Have you been worried I was lost? Well I was.
Amazon turned me on to The Lost Fleet series by Jack Campbell via it’s recommendation service, and I gave a whole month of my life to it in one swift binge. The fourth book in this six book series, Valiant, was released on June 24th, and I was first in line to get it at my local book store. Having read the first 3 books (Dauntless, Fearless and Courageous) the previous two weeks I was eager for the next chapter of the saga.
In the far distant future two factions of humanity have been waging an interstellar war for more than a century. En route to a glorious and decisive battle, the good guys (the Alliance) discover a damaged escape pod in the wreckage from one of the very first battles in the war, nearly 100 years earlier. In it is an ordinary man who has been idolized and turned into a fleet inspiring myth for the whole Alliance. Captain John “Black Jack” Geary is back from the dead and facing a myth larger than any mortal man could ever embody, a war bigger than all of humanity, and the reality that all he ever knew is gone. As the ‘decisive’ battle goes horribly wrong he finds himself as the most senior commanding officer in a fleet of more than 200 ships that are trapped and desperately out numbered in all respects… And that’s just the first 10 pages of the first book.
Summary: The Lost Fleet is fast paced, action packed military science fiction with many familiar elements. The universe is derivative but the narrative, detailed battles and strong writing bring it to life in a way that will leave you turning pages late into the early dawn hours.
The first book, Dauntless, sets up a very interesting and compelling world. Campbell sets up the concept of a fleet that is lost on numerous different levels. Literally, the remaining ship captains don’t know precisely how to get home intact. However, in addition to that they’ve lost the knowledge of how to use the old ‘jump drives’ since the advent of the much faster ‘hypernet’ system and crew members have died in battle at such a frantic pace that simple experience has been lost even amongst the most senior leaders. At at deeper level, the Alliance has lost it’s moral compass as they have fallen down the slippery slope of ‘eye for an eye’ tactics and war-crime atrocity trading. Lastly, the home worlds of the Alliance are forced to assume that the whole fleet was lost in the disastrous battle preceding the first book.
As a result, the fleet is grudgingly forced to follow a leader that is literally a historic relic, complete with ‘ancient’ tactics, experiences and morals.
The first book, Dauntless, doesn’t contain much more than a few battles and setting up the scenario for the rest of the series. It’s superb and entertaining but somehow also very unsatisfying. Moreover, the second and third books — Fearless and Courageous – were too drawn out in my opinion. I felt they could easily have been written as a single volume with very little overall story lost to the cuts. Don’t get me wrong, they were entertaining, but not nearly as much as Dauntless. They do set up some interesting plot lines while also showing that the fleet is maturing as a team. In the end though, they seem more like filler while Campbell decided where he really wanted to take the saga, and at best they are an exploration of the logistics involved in bringing a crippled fleet limping home from behind enemy lines.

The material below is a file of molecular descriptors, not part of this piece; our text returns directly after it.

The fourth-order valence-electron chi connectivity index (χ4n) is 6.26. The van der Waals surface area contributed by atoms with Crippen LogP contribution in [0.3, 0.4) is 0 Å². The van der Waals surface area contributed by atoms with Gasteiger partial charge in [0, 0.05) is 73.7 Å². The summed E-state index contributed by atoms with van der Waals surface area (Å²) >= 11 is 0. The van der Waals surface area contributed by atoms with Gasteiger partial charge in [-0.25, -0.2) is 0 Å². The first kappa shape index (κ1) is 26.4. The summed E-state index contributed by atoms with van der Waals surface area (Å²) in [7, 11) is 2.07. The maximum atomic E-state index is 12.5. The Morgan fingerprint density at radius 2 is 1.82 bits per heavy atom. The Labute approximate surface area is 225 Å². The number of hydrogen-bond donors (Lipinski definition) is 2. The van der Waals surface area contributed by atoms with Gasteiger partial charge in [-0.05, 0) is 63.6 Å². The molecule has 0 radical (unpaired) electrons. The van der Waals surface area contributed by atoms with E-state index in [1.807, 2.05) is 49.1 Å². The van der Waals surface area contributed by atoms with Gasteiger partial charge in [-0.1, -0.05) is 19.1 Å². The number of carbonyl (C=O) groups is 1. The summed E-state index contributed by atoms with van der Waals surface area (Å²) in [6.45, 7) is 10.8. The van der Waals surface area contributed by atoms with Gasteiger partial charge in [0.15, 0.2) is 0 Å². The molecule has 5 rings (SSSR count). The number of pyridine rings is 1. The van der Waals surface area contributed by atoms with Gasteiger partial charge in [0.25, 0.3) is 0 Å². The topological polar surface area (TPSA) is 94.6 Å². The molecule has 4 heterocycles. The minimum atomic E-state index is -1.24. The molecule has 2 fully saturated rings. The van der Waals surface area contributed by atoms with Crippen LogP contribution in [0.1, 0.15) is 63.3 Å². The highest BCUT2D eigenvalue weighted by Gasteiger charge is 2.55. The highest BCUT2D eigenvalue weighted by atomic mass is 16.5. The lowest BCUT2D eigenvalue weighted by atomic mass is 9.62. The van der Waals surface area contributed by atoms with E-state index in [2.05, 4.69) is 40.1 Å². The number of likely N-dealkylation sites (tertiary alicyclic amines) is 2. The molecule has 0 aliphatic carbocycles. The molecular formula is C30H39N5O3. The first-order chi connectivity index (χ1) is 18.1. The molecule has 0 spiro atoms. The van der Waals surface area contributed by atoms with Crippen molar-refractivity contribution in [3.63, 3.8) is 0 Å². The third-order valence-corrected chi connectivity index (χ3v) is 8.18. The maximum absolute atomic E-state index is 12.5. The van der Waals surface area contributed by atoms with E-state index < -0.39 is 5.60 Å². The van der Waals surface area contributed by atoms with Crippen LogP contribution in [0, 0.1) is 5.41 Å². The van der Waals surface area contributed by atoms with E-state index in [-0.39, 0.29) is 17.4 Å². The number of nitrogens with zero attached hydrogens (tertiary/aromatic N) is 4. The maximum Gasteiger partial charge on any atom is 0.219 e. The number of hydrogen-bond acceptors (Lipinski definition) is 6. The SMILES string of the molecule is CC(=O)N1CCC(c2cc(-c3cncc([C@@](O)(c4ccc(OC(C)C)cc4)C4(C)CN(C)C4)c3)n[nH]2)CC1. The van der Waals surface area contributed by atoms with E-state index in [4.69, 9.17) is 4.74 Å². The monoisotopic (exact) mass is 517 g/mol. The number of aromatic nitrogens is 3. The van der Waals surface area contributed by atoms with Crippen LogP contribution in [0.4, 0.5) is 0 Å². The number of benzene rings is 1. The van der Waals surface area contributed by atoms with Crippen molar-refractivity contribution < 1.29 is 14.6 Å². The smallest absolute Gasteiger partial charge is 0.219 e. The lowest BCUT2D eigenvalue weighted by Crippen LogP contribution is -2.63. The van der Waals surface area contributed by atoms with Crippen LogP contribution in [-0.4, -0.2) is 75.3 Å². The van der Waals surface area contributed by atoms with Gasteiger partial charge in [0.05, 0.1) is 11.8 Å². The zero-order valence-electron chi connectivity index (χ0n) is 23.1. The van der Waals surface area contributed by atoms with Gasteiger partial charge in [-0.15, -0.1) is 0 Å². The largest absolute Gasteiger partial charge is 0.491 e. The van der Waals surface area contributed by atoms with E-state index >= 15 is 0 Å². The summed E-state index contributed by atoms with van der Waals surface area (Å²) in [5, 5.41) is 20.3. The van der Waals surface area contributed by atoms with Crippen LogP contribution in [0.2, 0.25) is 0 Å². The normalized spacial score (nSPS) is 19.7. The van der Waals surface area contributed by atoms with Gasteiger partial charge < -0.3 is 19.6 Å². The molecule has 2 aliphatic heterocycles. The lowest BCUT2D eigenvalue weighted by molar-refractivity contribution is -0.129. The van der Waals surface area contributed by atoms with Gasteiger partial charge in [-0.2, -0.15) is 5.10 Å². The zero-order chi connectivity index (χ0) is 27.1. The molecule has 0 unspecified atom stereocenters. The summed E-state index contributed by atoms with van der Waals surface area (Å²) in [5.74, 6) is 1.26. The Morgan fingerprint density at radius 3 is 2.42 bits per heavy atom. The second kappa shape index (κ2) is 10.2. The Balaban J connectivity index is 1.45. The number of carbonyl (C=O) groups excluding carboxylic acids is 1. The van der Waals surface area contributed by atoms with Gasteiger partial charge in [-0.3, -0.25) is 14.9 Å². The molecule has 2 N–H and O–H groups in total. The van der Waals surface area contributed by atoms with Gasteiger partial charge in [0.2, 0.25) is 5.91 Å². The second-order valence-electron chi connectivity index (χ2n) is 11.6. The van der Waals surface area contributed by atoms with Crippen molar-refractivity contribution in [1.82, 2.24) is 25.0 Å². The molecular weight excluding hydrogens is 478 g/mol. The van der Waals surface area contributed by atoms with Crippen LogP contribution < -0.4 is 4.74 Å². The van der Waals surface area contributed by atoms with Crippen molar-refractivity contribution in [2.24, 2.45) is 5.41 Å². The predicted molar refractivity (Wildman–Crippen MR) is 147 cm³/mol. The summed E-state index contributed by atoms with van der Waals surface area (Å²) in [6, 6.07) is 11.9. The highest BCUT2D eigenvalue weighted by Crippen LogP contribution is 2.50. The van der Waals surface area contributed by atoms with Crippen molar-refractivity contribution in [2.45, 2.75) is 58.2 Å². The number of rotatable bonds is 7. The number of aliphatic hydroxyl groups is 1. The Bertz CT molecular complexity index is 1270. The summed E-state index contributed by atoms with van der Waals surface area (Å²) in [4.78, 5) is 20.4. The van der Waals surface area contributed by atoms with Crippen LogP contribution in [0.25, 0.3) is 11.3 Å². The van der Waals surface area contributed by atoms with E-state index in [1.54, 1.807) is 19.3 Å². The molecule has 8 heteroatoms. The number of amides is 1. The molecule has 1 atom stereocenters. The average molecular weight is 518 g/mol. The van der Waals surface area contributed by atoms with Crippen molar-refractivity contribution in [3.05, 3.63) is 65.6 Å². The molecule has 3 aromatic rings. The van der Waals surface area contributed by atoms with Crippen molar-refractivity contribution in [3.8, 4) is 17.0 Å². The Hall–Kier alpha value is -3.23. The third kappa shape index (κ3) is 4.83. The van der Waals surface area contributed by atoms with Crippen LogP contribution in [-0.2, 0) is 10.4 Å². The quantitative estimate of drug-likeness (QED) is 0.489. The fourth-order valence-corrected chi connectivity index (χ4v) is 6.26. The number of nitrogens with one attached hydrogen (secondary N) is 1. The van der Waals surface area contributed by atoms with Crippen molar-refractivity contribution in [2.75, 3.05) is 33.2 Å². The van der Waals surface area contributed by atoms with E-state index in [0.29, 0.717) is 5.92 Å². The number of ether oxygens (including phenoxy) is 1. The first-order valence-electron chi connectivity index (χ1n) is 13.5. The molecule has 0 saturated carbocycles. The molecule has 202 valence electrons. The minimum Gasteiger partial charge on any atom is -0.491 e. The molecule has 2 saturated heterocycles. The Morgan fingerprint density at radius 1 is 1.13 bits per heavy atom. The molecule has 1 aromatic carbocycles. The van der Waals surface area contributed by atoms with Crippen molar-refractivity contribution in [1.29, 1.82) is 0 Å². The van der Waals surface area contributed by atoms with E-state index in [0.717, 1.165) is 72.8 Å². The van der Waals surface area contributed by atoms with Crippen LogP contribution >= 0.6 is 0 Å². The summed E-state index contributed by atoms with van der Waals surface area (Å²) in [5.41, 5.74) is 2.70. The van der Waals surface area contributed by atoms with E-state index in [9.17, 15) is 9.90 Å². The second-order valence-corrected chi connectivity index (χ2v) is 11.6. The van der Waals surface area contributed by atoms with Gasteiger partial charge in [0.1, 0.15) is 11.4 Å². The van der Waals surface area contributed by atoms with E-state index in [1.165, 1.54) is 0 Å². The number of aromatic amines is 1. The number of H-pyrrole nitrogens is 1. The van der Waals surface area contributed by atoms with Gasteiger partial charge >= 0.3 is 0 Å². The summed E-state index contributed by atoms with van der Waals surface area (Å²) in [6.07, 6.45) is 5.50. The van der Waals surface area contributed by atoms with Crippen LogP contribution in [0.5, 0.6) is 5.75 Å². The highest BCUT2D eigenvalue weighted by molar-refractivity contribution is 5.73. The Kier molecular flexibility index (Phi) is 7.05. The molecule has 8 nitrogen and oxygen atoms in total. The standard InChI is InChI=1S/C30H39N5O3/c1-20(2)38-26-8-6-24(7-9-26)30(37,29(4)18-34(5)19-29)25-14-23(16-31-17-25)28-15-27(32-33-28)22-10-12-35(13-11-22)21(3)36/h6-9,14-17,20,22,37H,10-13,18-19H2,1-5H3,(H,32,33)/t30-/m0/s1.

So why would I rush out and buy the fourth book — Valiant – the day it was released? By the end of the third book I could sense that Campbell had gained a solid focus, and that the plot was going in a single, straight line towards a conclusion even if the fleet was zig-zagging it’s way through enemy space. That and the action was awesome for a summer read.
Valiant is by far the best book in the series so far. I can’t discuss the plot without giving away the spoilers for the first three books, but I can say that if you abandoned the fleet after the third book you’ve made a terrible mistake.
My biggest complaint about the whole series is that Campbell repeats obvious and easily remembered details from previous books ad nausea in later books. Since, there is no sane way a person could pick up this story in the middle, this only serves to annoy readers who have been around from the start. Cutting this repetition alone could save 100-200 pages throughout the whole series. I have a few other minor quibbles with the books as well, but I’ll save those for the discussion in the comments.
The verdict: All books are either good (3/5) or excellent (4/5), but the fourth is a must read (5/5), even after considering the fact that you have to read the first three to get there. You won’t be disappointed.
UPDATE (May 5, 2009): I’ve just finished book 5: Relentless (see comment #33 for mini review) but overall the series remains strong and worth your time. Many resolutions come in this book that are both satisfying and fast paced. The major downfall of this book is that it’s predictable, but I can’t imagine how that could have been helped. The ending is terrific, even if it’s in a different place than I expected considering there is still another book to go. However, I find myself MOST excited about book 6′s inevitable divergence from the previous books. Overall Book 5 is a 4/5.
UPDATE (Feb 4, 2010): For those who’ve linked in from Wikipedia (or Whatever) and who don’t wander through all of the comments on this post; the author, John G. Hemry, is participating in the discussion (and giving updates) as well: Comment #3, Comment #15, Comment #22, Comment #27, Comment #48 and #49, Comment #58, Comment #68.
UPDATE (April 30, 2010): I’ve just finished book 6 and it’s incredible. Well organized, fast paced and a very satisfactory end to this excellent series. I’m eager for the follow up series that are planned and I won’t hesitate to recommend all 6 books to anyone asking for great SciFi. 5/5 For a stellar conclusion.